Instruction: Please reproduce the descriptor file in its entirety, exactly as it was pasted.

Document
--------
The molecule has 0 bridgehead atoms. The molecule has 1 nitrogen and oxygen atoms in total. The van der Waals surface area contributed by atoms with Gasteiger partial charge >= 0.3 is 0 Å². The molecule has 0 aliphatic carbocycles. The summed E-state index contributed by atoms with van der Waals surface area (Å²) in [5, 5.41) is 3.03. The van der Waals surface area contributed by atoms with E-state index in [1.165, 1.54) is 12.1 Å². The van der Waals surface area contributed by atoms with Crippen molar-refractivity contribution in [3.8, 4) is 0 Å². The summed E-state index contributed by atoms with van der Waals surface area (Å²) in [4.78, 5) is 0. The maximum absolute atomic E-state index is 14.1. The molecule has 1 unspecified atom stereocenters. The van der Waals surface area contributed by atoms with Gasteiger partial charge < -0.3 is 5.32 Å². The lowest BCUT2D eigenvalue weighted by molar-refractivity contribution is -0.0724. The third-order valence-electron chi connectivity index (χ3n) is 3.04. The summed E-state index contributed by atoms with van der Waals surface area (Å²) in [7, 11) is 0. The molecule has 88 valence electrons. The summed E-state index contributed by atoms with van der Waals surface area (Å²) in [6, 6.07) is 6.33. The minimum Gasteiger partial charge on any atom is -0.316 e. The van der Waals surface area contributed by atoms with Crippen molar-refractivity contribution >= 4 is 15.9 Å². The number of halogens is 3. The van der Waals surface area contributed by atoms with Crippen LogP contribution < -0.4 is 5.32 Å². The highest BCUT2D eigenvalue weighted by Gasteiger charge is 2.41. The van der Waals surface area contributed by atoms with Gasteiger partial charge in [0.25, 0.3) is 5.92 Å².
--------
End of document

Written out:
The molecule has 0 bridgehead atoms. The molecule has 1 nitrogen and oxygen atoms in total. The van der Waals surface area contributed by atoms with Gasteiger partial charge >= 0.3 is 0 Å². The molecule has 0 aliphatic carbocycles. The summed E-state index contributed by atoms with van der Waals surface area (Å²) in [5, 5.41) is 3.03. The van der Waals surface area contributed by atoms with E-state index in [1.165, 1.54) is 12.1 Å². The van der Waals surface area contributed by atoms with Crippen molar-refractivity contribution in [3.8, 4) is 0 Å². The summed E-state index contributed by atoms with van der Waals surface area (Å²) in [4.78, 5) is 0. The maximum absolute atomic E-state index is 14.1. The molecule has 1 unspecified atom stereocenters. The van der Waals surface area contributed by atoms with Gasteiger partial charge < -0.3 is 5.32 Å². The lowest BCUT2D eigenvalue weighted by molar-refractivity contribution is -0.0724. The third-order valence-electron chi connectivity index (χ3n) is 3.04. The summed E-state index contributed by atoms with van der Waals surface area (Å²) in [7, 11) is 0. The molecule has 88 valence electrons. The summed E-state index contributed by atoms with van der Waals surface area (Å²) in [6, 6.07) is 6.33. The minimum Gasteiger partial charge on any atom is -0.316 e. The van der Waals surface area contributed by atoms with Crippen molar-refractivity contribution >= 4 is 15.9 Å². The number of halogens is 3. The van der Waals surface area contributed by atoms with Crippen LogP contribution < -0.4 is 5.32 Å². The highest BCUT2D eigenvalue weighted by Gasteiger charge is 2.41. The van der Waals surface area contributed by atoms with Gasteiger partial charge in [0.25, 0.3) is 5.92 Å².